Years later, I found out that my tuition was paid by my English teacher, Miss Olivier Balian, who cared so much about my education that she took a cut from her measly salary to pay for my tuition. During my recent visit to Lebanon, I visited her, accompanied by several classmates of mine, and thanked her. She was very touched by the fact that I remembered her gesture some 40 years later. She thought that it was very fitting for a student who was unable to pay his tuition to return years later and provide financial help to Armenian students unable to pay theirs. Visiting her was one of the highlights of my Lebanon trip.

A.W.'The United Armenian Fund provided $4.5 million in financial aid to Armenian schools in Lebanon. How was this money allocated?

H.S.'The sum of $4.5 million was calculated based on the specific needs of each of the 28 schools in Lebanon. We tried to cover the needs of schools in three different areas: 1) Tuition. We contacted the schools and asked about the amount of tuition for each class as well as the number of students who were unable to pay their tuition fully or partially. Based on that information, we allocated about $3.25 million for tuition. Five thousand out of the 7,000 students in Armenian schools benefited from this amount. 2) We obtained from the schools the amount of the salaries of the teachers and other staff, and the number of months they hadn't been paid. The amount needed to cover these salaries'for more that 500 teachers and staff'was around $750,000. 3) We provided an additional $500,000 to the schools for general expenses. The money was allocated based on the number of students. Each school received $10,000-50,000.

A.W.'What steps were taken to ensure that these funds serve the intended purpose?

H.S.'Once we had all of the details, we issued a press release announcing that we were providing financial assistance, so that the Lebanese-Armenian community would be aware that there was a sum of money with which student tuition would be paid and teachers would receive their back pay. Then I flew to Lebanon for the first time in 37 years, met with the leadership and staff of all schools, explained what were doing, and handed the checks personally to the principal and board of each of the 28 schools (24 in the Beirut area, 1 in Tripoli and 3 in Anjar). I also asked for a full report. We paid the tuition for the first half of the year, and the second half will be paid in the spring of 2007, just to make sure the funds are being used appropriately before providing the second half. I did not want to take any measures beyond that because that would have indicated a lack of trust in the Lebanese-Armenian community. I did not, for example, interview teachers and ask them whether they got their salaries. I did not visit students' homes and ask whether their tuition was paid. Just because a community is in a crisis because of war and economic problems, they should not be treated as if we are doing them a favor. These are hard working and proud people. They have done a lot for Armenians worldwide for decades and we ought to treat them with trust and respect. If anybody shows any signs of have done something wrong, we can deal with it accordingly later on.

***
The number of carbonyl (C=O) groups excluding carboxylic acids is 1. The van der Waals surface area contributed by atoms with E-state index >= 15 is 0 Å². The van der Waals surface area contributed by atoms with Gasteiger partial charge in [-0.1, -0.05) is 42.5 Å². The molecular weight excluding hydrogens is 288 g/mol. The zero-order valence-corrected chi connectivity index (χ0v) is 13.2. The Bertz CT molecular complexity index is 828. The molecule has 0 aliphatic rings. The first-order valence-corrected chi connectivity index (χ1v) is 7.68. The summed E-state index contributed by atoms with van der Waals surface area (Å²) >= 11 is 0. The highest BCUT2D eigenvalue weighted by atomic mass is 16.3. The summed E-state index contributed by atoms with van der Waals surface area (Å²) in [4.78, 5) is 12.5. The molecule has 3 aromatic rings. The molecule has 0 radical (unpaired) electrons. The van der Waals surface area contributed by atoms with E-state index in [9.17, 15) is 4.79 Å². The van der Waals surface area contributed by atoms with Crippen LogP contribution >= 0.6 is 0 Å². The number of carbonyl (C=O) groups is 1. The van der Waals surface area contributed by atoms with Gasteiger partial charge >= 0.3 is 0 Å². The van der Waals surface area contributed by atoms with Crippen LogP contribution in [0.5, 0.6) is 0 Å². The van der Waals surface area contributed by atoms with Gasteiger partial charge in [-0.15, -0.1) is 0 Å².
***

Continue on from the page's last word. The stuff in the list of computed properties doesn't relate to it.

A.W.'After leaving Lebanon, you obtained two Masters degrees (in international affairs from Columbia University and from Pepperdine University), worked for Procter and Gamble, and served 10 years as a non-governmental delegate on human rights at the United Nations in Geneva. How did the shift to journalism and helming the California Courier happen?

H.S.'The company I was working for in LA laid off many workers, including me. I was looking for a job. One day, I ran into George Mason, who had founded the California Courier in 1958. We had never met before. We talked for a few minutes and there was nothing we agreed on, whether it was Armenian issues, American issues, football, etc. The next morning, he sent word that he was very impressed by me and wanted to offer me the job of editor of the California Courier. I was stunned. I did not have any background in journalism. But we talked and I took the position. In those days, the Courier was mostly a social paper with no hard-hitting material on the Armenian cause.

He asked me to write an editorial the first day of the job. I barely knew how to write a regular article, let alone an editorial. That week, Turkish ambassador Sukru Elekdag denied the Armenian Genocide. I sat down and, after agonizing, wrote an editorial titled `Sukru Elekdag should be expelled from the U.S. as persona non grata.' That was my first editorial. When I wrote it, I had no idea what I was doing. I just wrote from my heart on the cause that was dear to me, having spent years and years in Armenian activism. It was just a matter of putting it on paper.

The Courier readers were not used to hard-hitting editorials. A lot of people were unhappy with the sudden appearance of this strange person. They asked what happened to the social paper that they had read for years.

But I continued in the same vein.

Little by little, people came around. And then, other Armenian papers in the U.S., as well as in Canada, Europe, Armenia, Iran and Lebanon started reprinting my columns. The Armenian Weekly, for example, has been printing my columns for 15 years. Some of them are also posted on the Huffington Post and many have been translated to Turkish.

Khatchig Mouradian is the editor of the Armenian Weekly.

By Hayg Oshagan